For me 2014 has been the “SoC” year with main FPGA manufacturers (i.e. Altera & Xilinx) heavily promoting their new ARM processor centric + FPGA fabric devices (the Cyclone V SoC for Altera and the Zynq for Xilinx). While the idea of having a hard processor connected to a FPGA is not new (Microsemi is doing this since a while with SmartFusion released by Actel in 2009 and Xilinx have had hard PowerPC processors in their Virtex II since 2002), the idea of positionning those devices as “software-centric” is new. What it means is: with those SoC devices (Cyclone V & Zynq), you are not buying a FPGA anymore: you are buying a software programmable chip that has a bunch of peripherals around two ARM processors plus some FPGA fabric. That’s a radical change of mentality from hardware companies that must be applauded. The typical embedded software guy can now program a “FPGA SoC” device without having to deeply know about FPGA first: they can start programming their application software of the ARM processor and then optimize I/Os & some hardware accelerated functions with FPGAs. This is without mentionning that those device now integrate in the large ARM software ecosystem and all synergies that it provides.

How this impacts power electronics apps ? From an system architecture point of view, a power converter (for motor control and solar power conversion) is only another type of peripheral inside a system (just like an audio or a video peripheral). Electronic product devices typically have three interfaces: (1) a human machine-interface (buttons), (2) a communication interface (for external world data exchange / IoT) and (3) a specialized interface (in the case of a surveillance system, that’s a camera in the case of an electric motor drive that’s a power stage). Hence, in my opinion, those SoC devices are going to accelerate a convergence toward standard system architecture that include standard interfaces (for HMI and communication) and specialized interfaces (like camera or power converter). In the example of a smart camera system, you can think to have one processor dedicated to the general management of the application, one processor dedicated to extracting image features coming out of the camera and part of the FPGA fabric dedicated to run the multi-axis smart camera motor controller.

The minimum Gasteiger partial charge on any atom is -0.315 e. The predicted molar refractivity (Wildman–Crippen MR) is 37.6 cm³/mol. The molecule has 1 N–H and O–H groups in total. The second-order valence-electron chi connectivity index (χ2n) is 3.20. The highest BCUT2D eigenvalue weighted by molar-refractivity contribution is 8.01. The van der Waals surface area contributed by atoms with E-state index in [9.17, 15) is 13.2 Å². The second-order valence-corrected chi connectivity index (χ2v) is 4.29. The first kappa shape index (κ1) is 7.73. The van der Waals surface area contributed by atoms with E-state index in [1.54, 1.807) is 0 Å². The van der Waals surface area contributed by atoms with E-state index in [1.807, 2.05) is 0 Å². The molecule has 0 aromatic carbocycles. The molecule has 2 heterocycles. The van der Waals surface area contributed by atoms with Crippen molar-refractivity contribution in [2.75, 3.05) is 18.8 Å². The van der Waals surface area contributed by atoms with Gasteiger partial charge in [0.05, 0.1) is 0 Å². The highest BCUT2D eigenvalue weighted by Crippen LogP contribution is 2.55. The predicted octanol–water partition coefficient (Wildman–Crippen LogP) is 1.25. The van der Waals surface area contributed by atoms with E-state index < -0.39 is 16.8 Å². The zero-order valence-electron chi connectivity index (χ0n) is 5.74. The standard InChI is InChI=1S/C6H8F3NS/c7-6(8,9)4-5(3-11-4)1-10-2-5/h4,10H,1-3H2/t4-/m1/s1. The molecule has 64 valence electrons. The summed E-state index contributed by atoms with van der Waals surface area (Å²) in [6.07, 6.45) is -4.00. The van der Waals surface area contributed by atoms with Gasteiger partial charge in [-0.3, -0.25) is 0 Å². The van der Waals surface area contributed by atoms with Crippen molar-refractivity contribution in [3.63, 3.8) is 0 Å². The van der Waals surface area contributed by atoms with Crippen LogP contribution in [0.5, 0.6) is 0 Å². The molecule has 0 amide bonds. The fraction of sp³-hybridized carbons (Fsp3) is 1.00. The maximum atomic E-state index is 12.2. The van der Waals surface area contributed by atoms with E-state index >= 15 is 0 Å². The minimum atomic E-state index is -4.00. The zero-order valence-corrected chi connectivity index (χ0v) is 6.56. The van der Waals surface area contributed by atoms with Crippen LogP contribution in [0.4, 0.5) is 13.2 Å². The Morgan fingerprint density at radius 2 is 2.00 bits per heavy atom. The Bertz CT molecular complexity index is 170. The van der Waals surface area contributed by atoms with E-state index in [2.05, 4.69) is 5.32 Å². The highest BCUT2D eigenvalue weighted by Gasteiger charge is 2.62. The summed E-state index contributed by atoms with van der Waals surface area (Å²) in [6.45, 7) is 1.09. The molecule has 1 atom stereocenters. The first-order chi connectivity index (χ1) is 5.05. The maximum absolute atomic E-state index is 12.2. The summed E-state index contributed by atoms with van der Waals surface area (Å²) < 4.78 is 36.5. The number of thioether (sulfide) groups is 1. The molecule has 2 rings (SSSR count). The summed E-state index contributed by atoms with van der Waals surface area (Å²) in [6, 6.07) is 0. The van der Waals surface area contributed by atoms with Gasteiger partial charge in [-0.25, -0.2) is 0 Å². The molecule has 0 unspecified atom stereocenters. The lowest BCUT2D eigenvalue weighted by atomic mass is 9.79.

For more reading on the topic, I invite you to read Kevins Morris articles on this topic (this one, this one and this one). Also, don’t miss Adam Taylor’s MicroZed Chronicles: he did an amazing job of releasing ~60 blog articles in the last year on using Xilinx Zynq SoC devices.

Google Little Box Challenge

Last July, Google has launched an amazing power electronics system design challenge called the Little Box Challenge. Basically it means to “figure out how to shrink an inverter down to something smaller than a small laptop (a reduction of > 10× in volume) and smaller than everyone else”. Cash price is 1M$. According to Don Tan – president of the IEEE Power Electronics Society (PELS) – “the inverter will have to have an efficiency greater than 95 percent and handle loads of 2 kVA. It also has to fit in a metal enclosure of no more than 40 cubic inches (655 cubic centimeters) and withstand 100 hours of testing“. This is a great opportunity for  wide bandgap (WBG) semiconductors device manufacturers to show their energy-efficiency benefits and for the best power electronics system designers to show their talent and creativity. The grand prize winner will be announced sometime in January, 2016.

Altera MAX10: Getting some A2D to PLDs